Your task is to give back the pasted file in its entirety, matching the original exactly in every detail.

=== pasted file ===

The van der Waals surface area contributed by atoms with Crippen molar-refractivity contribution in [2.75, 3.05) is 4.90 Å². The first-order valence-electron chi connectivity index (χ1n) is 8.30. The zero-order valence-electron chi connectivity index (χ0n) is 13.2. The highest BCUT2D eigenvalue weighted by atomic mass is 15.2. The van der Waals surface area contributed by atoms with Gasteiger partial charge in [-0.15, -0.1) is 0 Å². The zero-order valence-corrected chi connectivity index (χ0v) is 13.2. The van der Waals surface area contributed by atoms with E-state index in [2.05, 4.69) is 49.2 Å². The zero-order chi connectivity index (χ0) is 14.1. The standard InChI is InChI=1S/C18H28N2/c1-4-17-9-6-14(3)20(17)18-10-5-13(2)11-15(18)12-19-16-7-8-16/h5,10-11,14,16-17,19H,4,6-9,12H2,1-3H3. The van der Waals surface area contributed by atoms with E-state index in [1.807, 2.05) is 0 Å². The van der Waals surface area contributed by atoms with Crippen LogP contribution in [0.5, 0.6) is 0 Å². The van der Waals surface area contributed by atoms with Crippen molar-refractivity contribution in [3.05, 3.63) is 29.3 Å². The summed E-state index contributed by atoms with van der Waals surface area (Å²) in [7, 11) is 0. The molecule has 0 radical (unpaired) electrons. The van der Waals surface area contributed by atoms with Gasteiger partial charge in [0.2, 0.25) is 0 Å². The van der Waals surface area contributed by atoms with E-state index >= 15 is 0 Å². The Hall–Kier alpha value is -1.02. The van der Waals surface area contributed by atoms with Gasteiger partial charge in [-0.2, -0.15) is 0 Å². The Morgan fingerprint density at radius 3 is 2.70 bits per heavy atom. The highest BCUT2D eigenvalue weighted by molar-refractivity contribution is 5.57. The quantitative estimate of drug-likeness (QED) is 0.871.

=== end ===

The van der Waals surface area contributed by atoms with Crippen molar-refractivity contribution in [2.75, 3.05) is 4.90 Å². The first-order valence-electron chi connectivity index (χ1n) is 8.30. The zero-order valence-electron chi connectivity index (χ0n) is 13.2. The highest BCUT2D eigenvalue weighted by atomic mass is 15.2. The van der Waals surface area contributed by atoms with Gasteiger partial charge in [-0.15, -0.1) is 0 Å². The zero-order valence-corrected chi connectivity index (χ0v) is 13.2. The van der Waals surface area contributed by atoms with E-state index in [2.05, 4.69) is 49.2 Å². The zero-order chi connectivity index (χ0) is 14.1. The standard InChI is InChI=1S/C18H28N2/c1-4-17-9-6-14(3)20(17)18-10-5-13(2)11-15(18)12-19-16-7-8-16/h5,10-11,14,16-17,19H,4,6-9,12H2,1-3H3. The van der Waals surface area contributed by atoms with E-state index in [1.807, 2.05) is 0 Å². The van der Waals surface area contributed by atoms with Crippen LogP contribution in [0.5, 0.6) is 0 Å². The van der Waals surface area contributed by atoms with Crippen molar-refractivity contribution in [3.05, 3.63) is 29.3 Å². The summed E-state index contributed by atoms with van der Waals surface area (Å²) in [7, 11) is 0. The molecule has 0 radical (unpaired) electrons. The van der Waals surface area contributed by atoms with Gasteiger partial charge in [0.2, 0.25) is 0 Å². The van der Waals surface area contributed by atoms with E-state index >= 15 is 0 Å². The Hall–Kier alpha value is -1.02. The van der Waals surface area contributed by atoms with Gasteiger partial charge in [-0.2, -0.15) is 0 Å². The Morgan fingerprint density at radius 3 is 2.70 bits per heavy atom. The highest BCUT2D eigenvalue weighted by molar-refractivity contribution is 5.57. The quantitative estimate of drug-likeness (QED) is 0.871.